§ Sir John Newport
presented a petition from all the commercial houses of the city of Waterford, with one exception, praying for farther protection to the agriculturist, and slating the great depression under which the farmers of Ireland were labouring, and that the demand for British manufactures and colonial produce had decreased in the proportion of this depression.
§ Sir N. Colthurst
said, that he believed the same feeling existed in the commercial city that he represented.
was willing that every consideration should be given to the petition from the city of Waterford; but it was to be recollected that this city was mainly and principally concerned in the exportation of Irish corn, and that it was proposed by this Bill to give the Irish corn-grower the monopoly of the British market. He conceived, therefore, that the town formed no exception to the opinions entertained in commercial towns on this subject.
§ Sir John Newport
said, if it was in this way intended to prevent the city of Waterford from receiving due attention because it was concerned in the exporting of Irish corn, he had an equal right to say that a great part of the cities who had petitioned on the ether side were concerned in the importation of foreign corn. It was hard that no petition in favour of the Bill could be presented either from landholders or commercial men, without injurious, charges being affixed to them either by the hon. gentleman or those who took the same side with him. The city of Waterford was as much entitled to a respectful hearing as the city of London.
disclaimed any wish to prevent the petition from Waterford receiving every due attention.
§ Mr. Howorth
, in presenting a petition from the borough of Evesham, observed, that the expectation of the petitioners had been disappointed chiefly in this; they had expected that Parliament would, in the first instance, have made some attempt to relieve the burthens of taxation by a retrenchment of expenditure, and a reduction of establishment. He expressed his entire concurrence in the principle of the petition.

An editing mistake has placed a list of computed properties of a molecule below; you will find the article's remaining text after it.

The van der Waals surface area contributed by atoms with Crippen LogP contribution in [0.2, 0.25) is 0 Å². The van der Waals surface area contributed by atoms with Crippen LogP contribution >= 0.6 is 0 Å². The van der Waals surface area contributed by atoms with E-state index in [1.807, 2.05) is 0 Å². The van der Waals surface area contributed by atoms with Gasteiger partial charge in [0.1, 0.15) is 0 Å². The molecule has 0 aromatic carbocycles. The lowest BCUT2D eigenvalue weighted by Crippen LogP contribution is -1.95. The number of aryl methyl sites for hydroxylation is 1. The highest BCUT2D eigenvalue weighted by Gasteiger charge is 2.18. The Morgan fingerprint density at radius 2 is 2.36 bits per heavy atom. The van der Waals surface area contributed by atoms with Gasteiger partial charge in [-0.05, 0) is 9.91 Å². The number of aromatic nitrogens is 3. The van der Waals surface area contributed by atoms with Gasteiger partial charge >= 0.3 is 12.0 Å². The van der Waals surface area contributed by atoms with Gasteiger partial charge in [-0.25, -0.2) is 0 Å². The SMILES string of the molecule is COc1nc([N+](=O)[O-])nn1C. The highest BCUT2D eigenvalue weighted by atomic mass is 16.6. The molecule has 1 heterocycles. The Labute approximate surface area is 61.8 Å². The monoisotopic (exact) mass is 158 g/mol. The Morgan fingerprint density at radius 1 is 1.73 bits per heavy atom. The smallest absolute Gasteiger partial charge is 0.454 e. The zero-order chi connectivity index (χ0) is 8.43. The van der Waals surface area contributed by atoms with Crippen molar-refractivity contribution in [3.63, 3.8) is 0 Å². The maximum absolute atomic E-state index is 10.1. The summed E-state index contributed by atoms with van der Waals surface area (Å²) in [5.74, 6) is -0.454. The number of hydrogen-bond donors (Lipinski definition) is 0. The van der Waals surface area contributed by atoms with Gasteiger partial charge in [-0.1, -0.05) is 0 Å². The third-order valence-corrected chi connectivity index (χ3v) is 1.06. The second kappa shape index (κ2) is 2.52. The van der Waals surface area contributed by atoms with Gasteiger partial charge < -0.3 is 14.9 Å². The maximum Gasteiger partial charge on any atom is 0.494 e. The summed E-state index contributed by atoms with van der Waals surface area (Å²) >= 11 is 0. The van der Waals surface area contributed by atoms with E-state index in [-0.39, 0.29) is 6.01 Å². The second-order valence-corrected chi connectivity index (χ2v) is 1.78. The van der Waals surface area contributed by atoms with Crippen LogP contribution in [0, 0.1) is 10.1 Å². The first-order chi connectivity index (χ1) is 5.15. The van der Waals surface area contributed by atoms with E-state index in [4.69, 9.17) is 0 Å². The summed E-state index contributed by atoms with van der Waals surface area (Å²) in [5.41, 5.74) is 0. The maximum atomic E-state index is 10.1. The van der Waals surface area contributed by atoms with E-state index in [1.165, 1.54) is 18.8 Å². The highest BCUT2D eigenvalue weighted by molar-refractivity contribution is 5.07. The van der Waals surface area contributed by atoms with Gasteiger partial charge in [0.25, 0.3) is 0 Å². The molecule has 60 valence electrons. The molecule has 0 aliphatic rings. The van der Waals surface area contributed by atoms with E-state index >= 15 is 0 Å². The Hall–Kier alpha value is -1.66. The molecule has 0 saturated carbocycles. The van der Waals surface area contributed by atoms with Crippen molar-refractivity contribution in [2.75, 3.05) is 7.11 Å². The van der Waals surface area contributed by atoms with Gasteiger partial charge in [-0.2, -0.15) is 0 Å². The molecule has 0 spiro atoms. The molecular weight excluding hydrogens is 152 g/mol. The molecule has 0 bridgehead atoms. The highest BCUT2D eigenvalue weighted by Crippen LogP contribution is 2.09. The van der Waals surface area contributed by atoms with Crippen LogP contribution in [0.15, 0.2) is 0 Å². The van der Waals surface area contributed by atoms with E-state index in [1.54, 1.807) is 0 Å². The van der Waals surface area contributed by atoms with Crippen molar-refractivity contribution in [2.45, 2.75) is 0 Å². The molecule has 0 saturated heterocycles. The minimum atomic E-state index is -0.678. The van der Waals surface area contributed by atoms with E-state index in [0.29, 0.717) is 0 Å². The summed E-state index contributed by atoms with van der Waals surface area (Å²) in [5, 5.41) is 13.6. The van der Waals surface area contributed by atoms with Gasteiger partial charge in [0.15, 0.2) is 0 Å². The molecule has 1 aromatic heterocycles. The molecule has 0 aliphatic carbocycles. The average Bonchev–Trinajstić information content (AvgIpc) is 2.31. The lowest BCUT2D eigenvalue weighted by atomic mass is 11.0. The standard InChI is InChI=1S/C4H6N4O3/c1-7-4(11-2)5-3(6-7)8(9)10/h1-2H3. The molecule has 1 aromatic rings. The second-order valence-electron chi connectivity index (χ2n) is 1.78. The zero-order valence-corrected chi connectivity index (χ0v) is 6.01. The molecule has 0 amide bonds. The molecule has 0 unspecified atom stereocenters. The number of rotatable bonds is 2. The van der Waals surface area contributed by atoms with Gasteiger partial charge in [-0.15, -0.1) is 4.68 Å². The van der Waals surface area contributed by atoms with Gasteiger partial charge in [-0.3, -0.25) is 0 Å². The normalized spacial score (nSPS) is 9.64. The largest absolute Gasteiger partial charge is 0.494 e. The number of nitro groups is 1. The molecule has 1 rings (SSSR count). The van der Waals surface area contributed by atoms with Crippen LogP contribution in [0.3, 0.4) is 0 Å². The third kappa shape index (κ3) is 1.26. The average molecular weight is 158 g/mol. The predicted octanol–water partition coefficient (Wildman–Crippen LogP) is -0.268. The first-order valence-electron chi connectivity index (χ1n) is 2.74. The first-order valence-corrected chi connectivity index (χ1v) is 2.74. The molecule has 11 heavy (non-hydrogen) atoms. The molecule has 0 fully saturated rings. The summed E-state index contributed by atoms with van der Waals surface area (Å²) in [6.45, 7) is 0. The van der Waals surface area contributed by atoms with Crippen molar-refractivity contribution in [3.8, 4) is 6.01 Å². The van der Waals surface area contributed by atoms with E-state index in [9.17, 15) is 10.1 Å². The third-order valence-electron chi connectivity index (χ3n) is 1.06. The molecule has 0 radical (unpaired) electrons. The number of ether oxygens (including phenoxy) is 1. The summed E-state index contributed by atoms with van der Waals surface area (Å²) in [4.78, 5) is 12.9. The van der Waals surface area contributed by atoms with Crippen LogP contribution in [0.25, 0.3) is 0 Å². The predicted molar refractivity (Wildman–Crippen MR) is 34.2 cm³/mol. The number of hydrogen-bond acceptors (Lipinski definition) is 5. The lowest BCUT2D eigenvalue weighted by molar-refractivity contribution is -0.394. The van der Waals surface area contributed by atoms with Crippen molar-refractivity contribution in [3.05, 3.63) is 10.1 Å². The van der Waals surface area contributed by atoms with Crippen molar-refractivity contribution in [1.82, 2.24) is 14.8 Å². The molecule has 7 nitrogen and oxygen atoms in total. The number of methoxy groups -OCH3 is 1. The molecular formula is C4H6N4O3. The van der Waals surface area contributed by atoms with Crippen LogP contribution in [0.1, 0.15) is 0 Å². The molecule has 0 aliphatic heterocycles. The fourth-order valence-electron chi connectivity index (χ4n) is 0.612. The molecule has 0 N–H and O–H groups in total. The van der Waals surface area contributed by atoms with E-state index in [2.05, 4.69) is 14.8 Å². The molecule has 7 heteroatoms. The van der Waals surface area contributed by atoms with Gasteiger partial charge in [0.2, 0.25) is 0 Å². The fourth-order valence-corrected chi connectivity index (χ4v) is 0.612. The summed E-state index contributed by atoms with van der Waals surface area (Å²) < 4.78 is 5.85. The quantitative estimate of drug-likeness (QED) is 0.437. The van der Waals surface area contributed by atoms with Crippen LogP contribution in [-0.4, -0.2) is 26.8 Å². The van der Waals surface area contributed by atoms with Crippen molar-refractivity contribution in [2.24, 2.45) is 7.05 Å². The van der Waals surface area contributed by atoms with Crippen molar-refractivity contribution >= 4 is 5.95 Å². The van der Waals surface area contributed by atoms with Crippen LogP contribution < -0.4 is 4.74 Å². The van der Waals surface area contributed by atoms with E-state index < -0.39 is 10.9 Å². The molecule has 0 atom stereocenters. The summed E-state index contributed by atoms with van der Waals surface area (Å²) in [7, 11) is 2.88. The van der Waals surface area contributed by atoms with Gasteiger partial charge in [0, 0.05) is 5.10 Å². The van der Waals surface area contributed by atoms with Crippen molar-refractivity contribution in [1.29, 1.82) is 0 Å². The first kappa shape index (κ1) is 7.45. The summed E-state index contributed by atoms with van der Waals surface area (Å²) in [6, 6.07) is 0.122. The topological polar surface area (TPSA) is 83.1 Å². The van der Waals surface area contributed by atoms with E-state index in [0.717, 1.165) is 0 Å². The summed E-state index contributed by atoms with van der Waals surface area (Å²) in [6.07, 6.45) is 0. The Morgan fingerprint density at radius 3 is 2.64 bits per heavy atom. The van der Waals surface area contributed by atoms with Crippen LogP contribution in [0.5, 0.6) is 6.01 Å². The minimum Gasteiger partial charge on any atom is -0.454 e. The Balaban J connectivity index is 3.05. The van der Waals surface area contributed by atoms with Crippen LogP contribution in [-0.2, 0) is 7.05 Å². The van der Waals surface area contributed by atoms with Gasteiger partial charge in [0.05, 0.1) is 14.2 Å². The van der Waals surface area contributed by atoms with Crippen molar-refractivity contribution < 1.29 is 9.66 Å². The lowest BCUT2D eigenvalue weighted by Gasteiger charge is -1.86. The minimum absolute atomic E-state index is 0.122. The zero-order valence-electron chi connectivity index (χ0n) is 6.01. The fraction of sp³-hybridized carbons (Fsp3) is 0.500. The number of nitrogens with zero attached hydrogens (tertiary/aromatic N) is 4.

§ Sir Thomas Acland
presented a petition from the landholders and occupiers of land 97 in the county of Devon, in favour of the Corn Bill. The petition stated that the poor-houses were filled with agricultural labourers deprived of their usual employment in consequence of the discouragement of agriculture.
Sir Gilbert Heathcote
said, that the number of persons out of employment might be partly owing to the season of the year, and partly to the hands discharged from the army and navy.
§ Lord Archibald Hamilton
presented a petition against any alteration in the Corn laws, from Hamilton, Lanerk, and several other places in the Glasgow district of boroughs. The hon. member for Glasgow had been reported to have stated not only that his own opinions on this subject were changed, but that his constituents had also changed their opinions. This report had created a considerable ferment in that part of the country; and he was instructed to state most unequivocally, that their opinions on the subject of the Corn laws were still the same.
§ Mr. Finlay
said, in presenting two petitions the other day to the House, he had stated that the prayer of one of them was in favour of temporary restriction, and of the other, that the protecting price should not exceed 76s. In the debate he had said, that if the importation price were reduced to 75s. or 76s. he thought he might venture to state that it would not be dissatisfactory to a great part of the manufacturing district of Scotland; but whatever might be the feeling at one period, he believed that at the present moment no corn bill which went to raise the importation price above what it stood at present would be acceptable among the manufacturers. He retained his opinion unaltered, that an additional protection was necessary to the agriculturist. He thought that a protecting price of 76s. might be beneficial both to agriculture and manufactures.